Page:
How did you enjoy the story knowing/not knowing the podcast?

Amy: I loved the story because I loved reliving the story in visual form. I heard the boy’s voices in my head and I loved being able to read it with their voices.

Ally: Before reading Murder on the Rockport LimitedI had read the first in the series, Here There Be Gerblins and I remember really loving both the story and characters. While I’m not as familiar with the characters as Amy, I very much got a clear grasp of their characters.

Amy: With the hints and clues to future events I knew what was coming and I loved the easter egg hunt to see just what Carey had included in the illustrations. From background detail, characters in crowds or the smallest detail in character stat sheets it was a fun read to see the references I understood, and it often replaces some of the jokes that were excluded by simply making them visual.

Ally: Sometimes I would see little details in the background or read an offhand comment by a character and it would pull me up. Just the knowledge that this story has already been told in a different format really made me aware of little things like this – I couldn’t help thinking, ‘I am sure this means something to someone.’

Amy: It’s hard to say just listen to the arc to match the graphic novel because it draws from multiple episodes. Murder on the Rockport Limited takes storyline from episodes before and after the actual arc and even alludes to things that are far from happening.

Ally: I will admit that after I finished the graphic novel I did flip back to certain pages and ask my partner questions like, ‘will this come back in later books?’ or ‘Is this character important?’ I swear the characters Angus talks to at the end were too fancy and pretty looking to just be throw away characters – I swear they must be coming back or something!

Continue reading “Murder on the Rockport Limited: Thoughts of a TAZ first-timer”

Quick Queer Reviews – LGBTQ+ Fantasy Romance Part 3

So, when I have previously said that Queer Fantasy Romance novels were a favourite genre – I really did mean it. So welcome to my third post of quick queer reviews of books from this genre. Enjoy!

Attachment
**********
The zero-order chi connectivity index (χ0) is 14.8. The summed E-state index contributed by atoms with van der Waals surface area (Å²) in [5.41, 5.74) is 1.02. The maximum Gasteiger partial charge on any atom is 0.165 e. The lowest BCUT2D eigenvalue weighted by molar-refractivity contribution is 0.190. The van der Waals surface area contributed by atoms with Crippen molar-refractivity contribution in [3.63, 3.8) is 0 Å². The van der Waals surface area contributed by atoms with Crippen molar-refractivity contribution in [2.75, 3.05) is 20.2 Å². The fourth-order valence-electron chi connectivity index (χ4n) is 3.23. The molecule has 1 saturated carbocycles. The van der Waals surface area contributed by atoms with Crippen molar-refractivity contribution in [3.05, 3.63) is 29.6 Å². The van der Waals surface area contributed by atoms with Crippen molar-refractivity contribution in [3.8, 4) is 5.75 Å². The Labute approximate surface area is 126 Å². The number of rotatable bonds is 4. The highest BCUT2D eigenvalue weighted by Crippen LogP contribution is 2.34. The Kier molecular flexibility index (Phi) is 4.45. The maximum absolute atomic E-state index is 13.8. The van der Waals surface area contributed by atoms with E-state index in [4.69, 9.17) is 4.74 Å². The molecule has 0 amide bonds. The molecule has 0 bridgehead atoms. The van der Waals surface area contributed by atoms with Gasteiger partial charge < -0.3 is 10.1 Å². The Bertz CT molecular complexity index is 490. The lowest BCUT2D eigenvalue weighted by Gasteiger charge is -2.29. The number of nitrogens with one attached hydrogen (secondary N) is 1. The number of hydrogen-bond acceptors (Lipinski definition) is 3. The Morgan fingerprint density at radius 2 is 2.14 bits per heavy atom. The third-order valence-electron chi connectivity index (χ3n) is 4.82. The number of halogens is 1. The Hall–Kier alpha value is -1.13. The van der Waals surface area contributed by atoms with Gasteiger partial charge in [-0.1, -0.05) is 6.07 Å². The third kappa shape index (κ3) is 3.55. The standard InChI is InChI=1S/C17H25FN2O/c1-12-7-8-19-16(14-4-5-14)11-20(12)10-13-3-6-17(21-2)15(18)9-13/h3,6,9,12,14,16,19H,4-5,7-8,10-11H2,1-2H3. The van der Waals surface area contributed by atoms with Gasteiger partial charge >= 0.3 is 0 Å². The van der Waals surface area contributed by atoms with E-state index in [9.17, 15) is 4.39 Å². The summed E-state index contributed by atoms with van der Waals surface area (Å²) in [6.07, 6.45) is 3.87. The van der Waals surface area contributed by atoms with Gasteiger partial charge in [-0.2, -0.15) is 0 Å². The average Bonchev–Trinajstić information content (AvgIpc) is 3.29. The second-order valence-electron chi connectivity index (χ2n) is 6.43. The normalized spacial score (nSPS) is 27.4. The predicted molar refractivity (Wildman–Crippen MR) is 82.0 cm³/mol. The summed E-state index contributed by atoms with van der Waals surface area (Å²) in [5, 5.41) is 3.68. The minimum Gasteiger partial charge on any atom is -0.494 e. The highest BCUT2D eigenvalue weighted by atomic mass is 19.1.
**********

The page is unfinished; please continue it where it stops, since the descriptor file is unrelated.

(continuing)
LGBTQ+ Fantasy Romance


Red Heir by Lisa Henry and Sarah Honey

Imprisoned pickpocket Loth isn’t sure why a bunch of idiots just broke into his cell claiming they’re here to rescue the lost prince of Aguillon, and he doesn’t really care. They’re looking for a redheaded prince, and he’s more than happy to play along if it means freedom. Then his cranky cellmate Grub complicates things by claiming to be the prince as well.

Now they’re fleeing across the country and Loth’s stuck sharing a horse and a bedroll with Grub while imitating royalty, eating eel porridge, and dodging swamp monsters and bandits.

Along the way, Loth discovers that there’s more to Grub than meets the eye. Under the dirt and bad attitude, Grub’s not completely awful. He might even be attractive. In fact, Loth has a terrible suspicion that he’s developing feelings, and he’s not sure what to do about that. He’d probably have more luck figuring it out if people would just stop trying to kill them.

Still, at least they’ve got a dragon, right? 

Taken from book blurb

As soon as I found out these two authors were working together, I was so excited. As a follower of their individual fan fiction work I was looking forward to an emotional and fun romp – I was not disappointed. Red Heir is a book with a larger than life, rouge-esque character called Loth who over the course of the book catches feels for his counterpart, Grub.

The book is a fun, humorous, and at times emotional fantastical ride. I initially had the book marked at 5 stars but there was a poor taste joke that persistently followed Grub. I do understand that it was made to be funny but surely it could have been replaces with something else. Either way, despite this one niggle the book was an great read from these first time collaborators.

Continue reading “Quick Queer Reviews – LGBTQ+ Fantasy Romance Part 3”

Thoughts on a 2021 Reading Challenge

Check out the 2021 Reading Challenge here!

Ally Asks

In preparation for next year, I’m starting to think about what I’m going to do for my next reading challenge. I have really enjoyed my 12 Tropes of 2020 challenge and am looking forward to doing something similar in 2021.

Looking back at the posts that I have done the 12 square template has been a lot less stressful than my previous Book Bingo attempts so I am thinking of sticking with that format. I am on the fence about the theme of the challenge though.

I very much enjoy reading romance novels and the majority, if not all of my 12 Trope posts have been from the romance genre. Also since I enjoy the genre so much, should it be focused solely on historical romance? So I am considering focusing down on the romance genre but I am unsure if I should continue to pick tropes or if I should try and mix it up a bit with prompts like, Blank in the title or *this type of character.

The below are some of my current ideas:

  • Wallflower.
  • Beauty and the Beast.
  • Non-titled romantic lead.
  • and the obligatory Duke, Marquess, Earl, titles.

Buuuut having said this, I really enjoy reading diverse books, so should I be looking at a diversity challenge to make sure that I am always striving to read broadly – especially in a genre which can be quite whitewashed.

Prompts like:

  • Bisexual representation.
  • Disability representation.
  • Indigenous character.
  • Biracial representation.
  • and a whole range of representation from characters and backgrounds.

But having said this, when I put all of these diverse things down, it makes it feel a bit trite because I should be reading these things anyway. I shouldn’t need a challenge like this to make sure that these representations are included in books or in my reading list.

So I’m putting it to you, do you have any suggestions? Honestly I’m tempted to either make two challenges or mix them all up and have a very interesting historical romance challenge.